Upon its establishment, the TDFR had no cabinet to lead the new government. The Commissariat had been dissolved when independence was declared, and Gegechkori refused to continue in a leadership position, feeling he had lost support to do so. Though it had been agreed during the Seim debates that Chkhenkeli would take up the role of prime minister, he refused to serve in a caretaker position until a new cabinet could be formed. The cabinet was not finalized until 26 April, so for three days the TDFR effectively had no executive.[72] With pressing needs to attend to, Chkhenkeli took up his role as prime minister. He ordered the Armenian forces to cease fighting and also requested Vehib to meet him for peace negotiations in Batum, the location deliberately chosen so that he could travel to Tiflis if necessary, something that was not possible from Trabzon.[77]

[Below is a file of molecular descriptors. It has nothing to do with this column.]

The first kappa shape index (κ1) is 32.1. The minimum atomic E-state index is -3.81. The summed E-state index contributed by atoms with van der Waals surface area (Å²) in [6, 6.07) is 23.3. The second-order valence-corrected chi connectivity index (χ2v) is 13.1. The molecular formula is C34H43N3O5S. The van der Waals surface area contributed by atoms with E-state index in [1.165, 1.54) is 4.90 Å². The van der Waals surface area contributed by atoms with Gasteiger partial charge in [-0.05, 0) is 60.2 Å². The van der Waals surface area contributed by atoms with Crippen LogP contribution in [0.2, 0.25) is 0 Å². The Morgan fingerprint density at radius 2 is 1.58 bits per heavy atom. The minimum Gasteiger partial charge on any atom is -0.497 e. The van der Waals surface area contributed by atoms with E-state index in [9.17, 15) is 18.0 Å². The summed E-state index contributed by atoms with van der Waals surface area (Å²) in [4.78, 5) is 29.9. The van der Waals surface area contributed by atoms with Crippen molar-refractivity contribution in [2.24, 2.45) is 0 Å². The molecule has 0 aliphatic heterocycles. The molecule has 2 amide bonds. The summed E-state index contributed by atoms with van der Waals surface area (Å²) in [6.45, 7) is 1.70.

Upset at Chkhenkeli's actions over the previous days, namely the evacuation of Kars, the Dashnaks initially refused to join the cabinet. They negotiated with the Mensheviks but relented when the latter warned they would only support Chkhenkeli or Hovhannes Kajaznuni, an Armenian. The Mensheviks knew that electing Kajaznuni would give the perception that the TDFR intended to keep fighting to defend Armenian territory, and it was feared that this would see the Azerbaijanis leave the federation and make it easier for Ottoman forces to threaten the rest of Armenia, a proposition the Dashnaks were not eager to endorse.[78] The cabinet was confirmed by the Seim on 26 April, consisting of thirteen members. Chkhenkeli, aside from being prime minister, assumed foreign minister's office, the remaining positions being split among Armenians (four), Azerbaijanis (five), and Georgians (three).[79] Azerbaijanis and Georgians took up the leading positions in the cabinet, an act that historian Firuz Kazemzadeh said revealed as "the relationship of forces in Transcaucasia" at the time.[74] In his inaugural address to the Seim, Chkhenkeli announced that he would work to ensure all citizens had equality and to establish borders for the TDFR that were based on agreement with their neighbors.[80] He further laid out a platform with five main points: write a constitution; delineate borders; end the war; combat counter-revolution and anarchy; and land reform.[74]